In the strictly orthodox approach you should declare all data variables as private. In other words, our approach to properties, outlined in the previous chapter, i.e. just declaring public variables, is not good enough.


Simply because allowing another class direct access to a variable or any data gives it the right to do anything at all to it. It also means that if you decide to alter the way the property is implemented then this will possibly invalidate code that makes use of them.

The alternative is to make make all variables private and provide access member functions which allow other objects to set and get the values.

The advantage of get and set functions is that they can include code to check that the value is legal and perform whatever data conversion is necessary to change from an external to an internal representation. You can also arrange for other things to be updated if a property changes its value. For example, if you allow the code to set a value you can keep a record of the maximum value used over time without the code having to be modified to explicitly make note of the maximum. 

Set and Get are usually referred to as "mutators and accessors" because the modify and retrieve the property values.

So using this approach for example, the point  class  used in the last chapter would be written

public class Point {   
 private int X;
 private int Y;
 public void setX(int x) {
     X = x;
 public void setY(int y) {
     Y = y;
    public int getX() {
        return X;
    public int getY() {
        return Y;
    public void Swap() {
        int temp;
        temp = X;
        X = Y;
        Y = temp;

Now if you want to set an x,y value you would use:


Assuming that the instance of the class was called Current.

To print the values you would use


This may seem a time wasting idea but now imagine that you need to change how a point is represented within the class, perhaps as an angle and a distance. You could leave the outside world working with x and y and use the set and get routines to do the conversion.

This might seem like a lot of work but NetBeans gives you an option that will automatically convert any variable declarations in the class into setters and getters. For example, if you start off with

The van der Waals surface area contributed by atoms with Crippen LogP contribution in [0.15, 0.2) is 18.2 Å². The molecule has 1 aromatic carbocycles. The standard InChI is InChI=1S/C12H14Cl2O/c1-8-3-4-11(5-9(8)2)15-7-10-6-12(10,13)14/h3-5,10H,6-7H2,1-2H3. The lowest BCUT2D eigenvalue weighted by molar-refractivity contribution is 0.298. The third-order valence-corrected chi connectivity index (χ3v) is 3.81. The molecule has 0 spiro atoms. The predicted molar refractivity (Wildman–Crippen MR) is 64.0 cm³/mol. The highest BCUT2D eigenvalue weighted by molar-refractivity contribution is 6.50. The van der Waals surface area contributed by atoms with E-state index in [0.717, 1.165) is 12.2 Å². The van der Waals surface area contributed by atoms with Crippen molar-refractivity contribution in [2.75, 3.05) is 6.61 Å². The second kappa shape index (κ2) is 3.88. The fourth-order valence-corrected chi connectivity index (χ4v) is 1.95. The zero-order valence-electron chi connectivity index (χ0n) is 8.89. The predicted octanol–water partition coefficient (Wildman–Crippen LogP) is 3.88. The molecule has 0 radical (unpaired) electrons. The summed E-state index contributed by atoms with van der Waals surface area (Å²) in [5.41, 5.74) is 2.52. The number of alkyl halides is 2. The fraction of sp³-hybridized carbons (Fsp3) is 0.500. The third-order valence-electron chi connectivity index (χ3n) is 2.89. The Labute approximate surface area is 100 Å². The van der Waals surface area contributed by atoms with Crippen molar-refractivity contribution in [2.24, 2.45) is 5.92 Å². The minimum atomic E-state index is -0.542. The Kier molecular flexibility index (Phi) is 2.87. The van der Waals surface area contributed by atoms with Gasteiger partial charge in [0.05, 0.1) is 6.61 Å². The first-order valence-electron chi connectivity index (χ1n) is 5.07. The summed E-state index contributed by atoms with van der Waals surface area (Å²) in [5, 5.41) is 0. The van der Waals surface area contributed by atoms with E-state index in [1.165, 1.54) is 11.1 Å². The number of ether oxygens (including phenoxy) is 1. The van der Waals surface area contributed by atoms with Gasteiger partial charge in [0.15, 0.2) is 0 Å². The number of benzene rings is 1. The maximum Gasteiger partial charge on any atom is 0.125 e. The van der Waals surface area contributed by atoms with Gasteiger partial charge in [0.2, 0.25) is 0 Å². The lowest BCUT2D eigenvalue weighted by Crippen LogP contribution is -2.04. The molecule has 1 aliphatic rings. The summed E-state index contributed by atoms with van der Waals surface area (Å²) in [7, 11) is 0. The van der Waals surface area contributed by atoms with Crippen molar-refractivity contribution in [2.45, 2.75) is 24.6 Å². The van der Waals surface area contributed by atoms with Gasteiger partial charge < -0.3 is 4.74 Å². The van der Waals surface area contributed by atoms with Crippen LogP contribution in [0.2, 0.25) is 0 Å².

public class Point {
 private int x;
 private int y;

and right click in the code at the point you want to insert the functions you can select automatic setter or getter generation:


If you select Getter and Setter then you presented with an additional dialog that allows you to selected which variables you are going to add getters and setters for:



When you click the Generate button the code you need will be created:

public int getX() {
return x;

public void setX(int x) {
 this.x = x;

public int getY() {
return y;

public void setY(int y) {
 this.y = y;


Over time getters and setters have become the accepted way of implementing properties in Java and in other languages.

Not convinced?

Well a lot of object oriented programmers drop the set and get idea mostly out of laziness rather than by way of an informed decision but you should recognize the set/get idea as how Swing implements its properties. All properties of Swing objects such as buttons work with set/get methods. If it is good enough for Swing it should be a recommendation you take notice of.

Some programmers take this idea one step further.

They hold to the view that an object should never give up any data. If something needs to be done to a property then the object should do it not pass the data out to another object to process. This stronger position is a little more controversial and most programmers strive for an ideal but are happy to compromise is there is a pay off.